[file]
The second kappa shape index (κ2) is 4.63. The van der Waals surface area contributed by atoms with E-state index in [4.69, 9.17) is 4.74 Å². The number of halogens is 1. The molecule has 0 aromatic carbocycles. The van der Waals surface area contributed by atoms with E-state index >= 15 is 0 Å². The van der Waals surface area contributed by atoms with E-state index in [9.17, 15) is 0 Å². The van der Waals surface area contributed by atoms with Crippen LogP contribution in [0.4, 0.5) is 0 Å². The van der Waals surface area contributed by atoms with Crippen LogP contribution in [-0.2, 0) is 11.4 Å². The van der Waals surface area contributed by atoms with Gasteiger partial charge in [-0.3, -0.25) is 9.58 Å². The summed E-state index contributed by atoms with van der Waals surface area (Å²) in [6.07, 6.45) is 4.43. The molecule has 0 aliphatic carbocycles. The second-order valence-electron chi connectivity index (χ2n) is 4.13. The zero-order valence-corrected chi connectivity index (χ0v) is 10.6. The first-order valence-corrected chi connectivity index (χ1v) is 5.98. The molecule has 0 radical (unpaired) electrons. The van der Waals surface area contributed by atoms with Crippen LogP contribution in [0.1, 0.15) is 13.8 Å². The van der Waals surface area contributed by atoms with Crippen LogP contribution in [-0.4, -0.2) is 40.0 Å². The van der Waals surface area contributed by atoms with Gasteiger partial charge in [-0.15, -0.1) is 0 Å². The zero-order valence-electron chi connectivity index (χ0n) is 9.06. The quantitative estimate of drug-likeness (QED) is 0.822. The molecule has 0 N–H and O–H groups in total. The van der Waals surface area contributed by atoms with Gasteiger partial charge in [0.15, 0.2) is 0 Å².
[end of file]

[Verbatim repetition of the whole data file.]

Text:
The second kappa shape index (κ2) is 4.63. The van der Waals surface area contributed by atoms with E-state index in [4.69, 9.17) is 4.74 Å². The number of halogens is 1. The molecule has 0 aromatic carbocycles. The van der Waals surface area contributed by atoms with E-state index >= 15 is 0 Å². The van der Waals surface area contributed by atoms with E-state index in [9.17, 15) is 0 Å². The van der Waals surface area contributed by atoms with Crippen LogP contribution in [0.4, 0.5) is 0 Å². The van der Waals surface area contributed by atoms with Crippen LogP contribution in [-0.2, 0) is 11.4 Å². The van der Waals surface area contributed by atoms with Gasteiger partial charge in [-0.3, -0.25) is 9.58 Å². The summed E-state index contributed by atoms with van der Waals surface area (Å²) in [6.07, 6.45) is 4.43. The molecule has 0 aliphatic carbocycles. The second-order valence-electron chi connectivity index (χ2n) is 4.13. The zero-order valence-corrected chi connectivity index (χ0v) is 10.6. The first-order valence-corrected chi connectivity index (χ1v) is 5.98. The molecule has 0 radical (unpaired) electrons. The van der Waals surface area contributed by atoms with Crippen LogP contribution in [0.1, 0.15) is 13.8 Å². The van der Waals surface area contributed by atoms with Crippen LogP contribution in [-0.4, -0.2) is 40.0 Å². The van der Waals surface area contributed by atoms with Gasteiger partial charge in [-0.15, -0.1) is 0 Å². The zero-order valence-electron chi connectivity index (χ0n) is 9.06. The quantitative estimate of drug-likeness (QED) is 0.822. The molecule has 0 N–H and O–H groups in total. The van der Waals surface area contributed by atoms with Gasteiger partial charge in [0.15, 0.2) is 0 Å².